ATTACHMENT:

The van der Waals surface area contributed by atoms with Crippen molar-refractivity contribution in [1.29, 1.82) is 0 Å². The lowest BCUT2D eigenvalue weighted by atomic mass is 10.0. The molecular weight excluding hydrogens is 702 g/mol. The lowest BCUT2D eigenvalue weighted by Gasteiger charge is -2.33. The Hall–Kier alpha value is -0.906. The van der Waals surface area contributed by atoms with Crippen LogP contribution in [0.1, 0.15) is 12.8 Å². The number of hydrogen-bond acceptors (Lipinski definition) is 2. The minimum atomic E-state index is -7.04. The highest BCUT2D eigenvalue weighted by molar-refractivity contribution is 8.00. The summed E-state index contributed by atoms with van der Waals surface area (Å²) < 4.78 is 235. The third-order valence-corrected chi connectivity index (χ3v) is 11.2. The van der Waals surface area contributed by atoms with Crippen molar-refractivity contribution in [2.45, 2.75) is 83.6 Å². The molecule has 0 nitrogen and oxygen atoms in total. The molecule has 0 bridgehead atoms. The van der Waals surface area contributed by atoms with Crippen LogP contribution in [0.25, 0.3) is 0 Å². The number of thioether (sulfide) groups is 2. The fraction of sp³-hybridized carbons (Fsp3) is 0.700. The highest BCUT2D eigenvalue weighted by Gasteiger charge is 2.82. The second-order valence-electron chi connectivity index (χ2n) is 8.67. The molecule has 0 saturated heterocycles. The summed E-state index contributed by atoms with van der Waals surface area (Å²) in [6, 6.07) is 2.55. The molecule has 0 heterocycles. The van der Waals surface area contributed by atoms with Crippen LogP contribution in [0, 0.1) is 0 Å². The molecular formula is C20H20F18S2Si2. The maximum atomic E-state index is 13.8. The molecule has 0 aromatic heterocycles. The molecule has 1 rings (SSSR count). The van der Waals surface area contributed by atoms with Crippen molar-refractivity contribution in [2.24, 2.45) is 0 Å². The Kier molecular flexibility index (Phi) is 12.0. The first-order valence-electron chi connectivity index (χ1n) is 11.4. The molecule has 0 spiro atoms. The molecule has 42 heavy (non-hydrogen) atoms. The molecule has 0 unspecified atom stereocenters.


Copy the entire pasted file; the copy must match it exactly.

The van der Waals surface area contributed by atoms with Crippen molar-refractivity contribution in [1.29, 1.82) is 0 Å². The lowest BCUT2D eigenvalue weighted by atomic mass is 10.0. The molecular weight excluding hydrogens is 702 g/mol. The lowest BCUT2D eigenvalue weighted by Gasteiger charge is -2.33. The Hall–Kier alpha value is -0.906. The van der Waals surface area contributed by atoms with Crippen LogP contribution in [0.1, 0.15) is 12.8 Å². The number of hydrogen-bond acceptors (Lipinski definition) is 2. The minimum atomic E-state index is -7.04. The highest BCUT2D eigenvalue weighted by molar-refractivity contribution is 8.00. The summed E-state index contributed by atoms with van der Waals surface area (Å²) < 4.78 is 235. The third-order valence-corrected chi connectivity index (χ3v) is 11.2. The van der Waals surface area contributed by atoms with Crippen molar-refractivity contribution in [2.45, 2.75) is 83.6 Å². The molecule has 0 nitrogen and oxygen atoms in total. The molecule has 0 bridgehead atoms. The van der Waals surface area contributed by atoms with Crippen LogP contribution in [0.25, 0.3) is 0 Å². The number of thioether (sulfide) groups is 2. The fraction of sp³-hybridized carbons (Fsp3) is 0.700. The highest BCUT2D eigenvalue weighted by Gasteiger charge is 2.82. The second-order valence-electron chi connectivity index (χ2n) is 8.67. The molecule has 0 saturated heterocycles. The summed E-state index contributed by atoms with van der Waals surface area (Å²) in [6, 6.07) is 2.55. The molecule has 0 heterocycles. The van der Waals surface area contributed by atoms with Crippen LogP contribution in [0, 0.1) is 0 Å². The molecular formula is C20H20F18S2Si2. The maximum atomic E-state index is 13.8. The molecule has 0 aromatic heterocycles. The molecule has 1 rings (SSSR count). The van der Waals surface area contributed by atoms with Crippen molar-refractivity contribution in [2.24, 2.45) is 0 Å². The Kier molecular flexibility index (Phi) is 12.0. The first-order valence-electron chi connectivity index (χ1n) is 11.4. The molecule has 0 spiro atoms. The molecule has 42 heavy (non-hydrogen) atoms. The molecule has 0 unspecified atom stereocenters.